Metastatic Breast Cancer: Biomolecular Characterization and Targeted Therapy

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Popular Abstract in English
Every year globally, an estimated 1.7 million women are diagnosed with breast cancer, while over half a million are killed by this disease. The principal cause of death is metastasis, which is the spreading of the cancer cells from the breast to other vital organs like the brain, liver or lungs, resulting in organ failure and subsequently death. Even though the past decades have seen significant progress in the management of patients with primary breast cancer, when the tumor is still localized in the breast, the prevention and treatment of metastases is however lagging behind. Many women still get disseminated disease, sometimes decades after successful surgical removal and treatment of the primary tumor. Unfortunately, a metastasis diagnosis is conceived to be a “death sentence” by many people since metastatic disease is incurable by current medical interventions.
Huge efforts have been made by researchers and oncologists to characterize the properties of a breast cancer that makes it spread and grow in particular vital organs and identify factors that make the cancer cells sensitive or resistant to treatment. The research described in this thesis has primarily aimed to unravel the molecular similarities and differences of breast cancer tumors as they progress from the localized tumors in the breast to deadly metastatic tumors in distant vital organs. In addition, we have investigated a novel treatment option for eradicating a subset of breast cancers presenting with mutations in the BRCA1 gene, which are associated with an inferior outcome and are currently difficult to treat despite the poor prognosis.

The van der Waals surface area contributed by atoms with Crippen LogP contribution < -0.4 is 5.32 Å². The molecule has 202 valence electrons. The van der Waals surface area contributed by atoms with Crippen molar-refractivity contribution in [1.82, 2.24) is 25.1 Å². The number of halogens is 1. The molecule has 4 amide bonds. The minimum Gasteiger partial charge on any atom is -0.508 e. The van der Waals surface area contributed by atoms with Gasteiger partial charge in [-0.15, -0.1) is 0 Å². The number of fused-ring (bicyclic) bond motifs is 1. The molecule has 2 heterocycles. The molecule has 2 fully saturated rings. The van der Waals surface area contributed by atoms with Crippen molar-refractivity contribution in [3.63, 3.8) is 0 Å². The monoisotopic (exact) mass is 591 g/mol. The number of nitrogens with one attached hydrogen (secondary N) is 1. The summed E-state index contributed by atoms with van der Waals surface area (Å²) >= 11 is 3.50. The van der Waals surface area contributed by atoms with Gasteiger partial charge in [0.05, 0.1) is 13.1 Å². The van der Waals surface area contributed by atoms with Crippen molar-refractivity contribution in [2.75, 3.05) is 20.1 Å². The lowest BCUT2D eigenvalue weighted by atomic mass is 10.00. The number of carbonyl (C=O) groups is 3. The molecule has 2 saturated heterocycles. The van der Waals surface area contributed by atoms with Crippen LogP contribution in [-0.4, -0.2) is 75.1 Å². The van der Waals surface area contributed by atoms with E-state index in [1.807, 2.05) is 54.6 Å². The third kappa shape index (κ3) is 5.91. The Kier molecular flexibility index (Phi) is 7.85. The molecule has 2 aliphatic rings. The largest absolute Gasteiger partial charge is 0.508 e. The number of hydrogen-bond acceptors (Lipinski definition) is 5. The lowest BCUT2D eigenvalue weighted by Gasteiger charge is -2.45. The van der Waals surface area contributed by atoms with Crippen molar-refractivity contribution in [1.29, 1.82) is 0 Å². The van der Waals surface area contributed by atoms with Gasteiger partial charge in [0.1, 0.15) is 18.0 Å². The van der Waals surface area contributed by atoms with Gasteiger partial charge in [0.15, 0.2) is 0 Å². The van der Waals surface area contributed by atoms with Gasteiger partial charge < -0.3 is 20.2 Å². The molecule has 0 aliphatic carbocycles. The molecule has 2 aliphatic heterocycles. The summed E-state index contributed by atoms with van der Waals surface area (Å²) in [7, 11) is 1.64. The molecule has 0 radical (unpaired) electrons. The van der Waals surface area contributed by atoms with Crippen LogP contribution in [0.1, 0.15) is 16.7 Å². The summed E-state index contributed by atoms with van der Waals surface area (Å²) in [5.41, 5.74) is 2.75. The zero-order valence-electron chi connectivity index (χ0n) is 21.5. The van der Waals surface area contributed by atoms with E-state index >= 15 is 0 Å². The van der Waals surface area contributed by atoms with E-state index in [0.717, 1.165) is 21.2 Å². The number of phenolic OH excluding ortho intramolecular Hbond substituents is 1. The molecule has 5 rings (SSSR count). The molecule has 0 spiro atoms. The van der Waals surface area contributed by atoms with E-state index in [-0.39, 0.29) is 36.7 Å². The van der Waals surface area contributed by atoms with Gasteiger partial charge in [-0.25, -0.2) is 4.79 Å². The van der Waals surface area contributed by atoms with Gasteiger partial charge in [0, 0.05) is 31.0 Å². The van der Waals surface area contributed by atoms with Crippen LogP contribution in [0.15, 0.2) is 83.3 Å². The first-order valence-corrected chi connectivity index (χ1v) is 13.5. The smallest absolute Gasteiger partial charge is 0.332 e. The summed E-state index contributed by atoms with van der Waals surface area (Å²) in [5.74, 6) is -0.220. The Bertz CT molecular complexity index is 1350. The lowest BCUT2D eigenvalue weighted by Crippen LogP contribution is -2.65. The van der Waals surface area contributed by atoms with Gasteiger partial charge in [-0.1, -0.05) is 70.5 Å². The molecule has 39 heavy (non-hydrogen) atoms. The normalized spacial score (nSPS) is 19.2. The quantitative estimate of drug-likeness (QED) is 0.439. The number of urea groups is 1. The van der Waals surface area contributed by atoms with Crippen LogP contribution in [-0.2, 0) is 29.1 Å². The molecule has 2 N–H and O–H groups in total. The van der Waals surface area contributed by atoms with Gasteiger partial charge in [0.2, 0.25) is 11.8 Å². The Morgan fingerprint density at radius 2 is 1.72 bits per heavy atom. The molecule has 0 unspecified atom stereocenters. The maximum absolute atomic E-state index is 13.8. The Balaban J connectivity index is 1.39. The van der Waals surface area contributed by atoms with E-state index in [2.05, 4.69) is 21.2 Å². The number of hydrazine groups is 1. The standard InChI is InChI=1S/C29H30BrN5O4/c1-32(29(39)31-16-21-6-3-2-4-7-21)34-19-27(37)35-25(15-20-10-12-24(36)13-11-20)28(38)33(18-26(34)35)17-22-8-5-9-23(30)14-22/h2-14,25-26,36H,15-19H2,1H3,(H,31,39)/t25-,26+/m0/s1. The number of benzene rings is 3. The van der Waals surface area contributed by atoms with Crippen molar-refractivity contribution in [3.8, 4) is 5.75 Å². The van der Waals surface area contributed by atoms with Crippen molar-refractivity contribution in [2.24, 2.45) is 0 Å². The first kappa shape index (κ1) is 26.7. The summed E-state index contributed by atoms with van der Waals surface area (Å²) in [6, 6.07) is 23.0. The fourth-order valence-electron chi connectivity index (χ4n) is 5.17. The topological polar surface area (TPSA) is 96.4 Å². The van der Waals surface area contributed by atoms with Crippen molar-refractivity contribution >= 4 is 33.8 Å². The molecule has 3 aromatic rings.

In paper I, we investigated the stability of conventional biomarkers (ER, PR and HER2) and molecular subtypes of tumors across tumor progression stages. These biomarkers are used by clinicians to make decisions regarding prognosis and therapeutic management of patients with metastatic breast cancer. This research question is very important because, when a metastasis is diagnosed nowadays, only the biomarker status of the primary tumor is used for decision making, ignoring the possibility that a drift in biomarker expression may have occurred in the metastasis which may modify response to treatment and ultimately, affect the length of survival. We found that, on average, biomarker expression was often conserved between primary tumors and metastases from the same patient. However, more frequently than expected by chance, and in a clinically relevant number of cases, a change in biomarker status occurred and this conversion was shown to affect the length of survival, probably due to lack of response to the treatment received since these biomarkers are also predictors of response to treatments administered. More interestingly, and a novel finding, we observed that the molecular subtype, which is a more accurate estimation of the biological phenotype of a breast cancer compared to only using the single biomarkers like ER, PR and HER2, was more unstable across tumor progression stages. Tumors expressing the single biomarker ER can be stratified into two molecular subtypes; luminal A and luminal B. Luminal B tumors are more aggressive tumors requiring a more intensive and radical treatment approach because of their poor prognosis characteristic. Since all the luminal subtypes express ER, a change from a luminal A to B phenotype will be undetected by analyzing only the biomarker ER. We detected a molecular subtype change which may require a modification of treatment in a significant number of patients. Our results emphasize a need to re-test biomarker expression in metastases to enable better management of patients with metastatic breast cancer.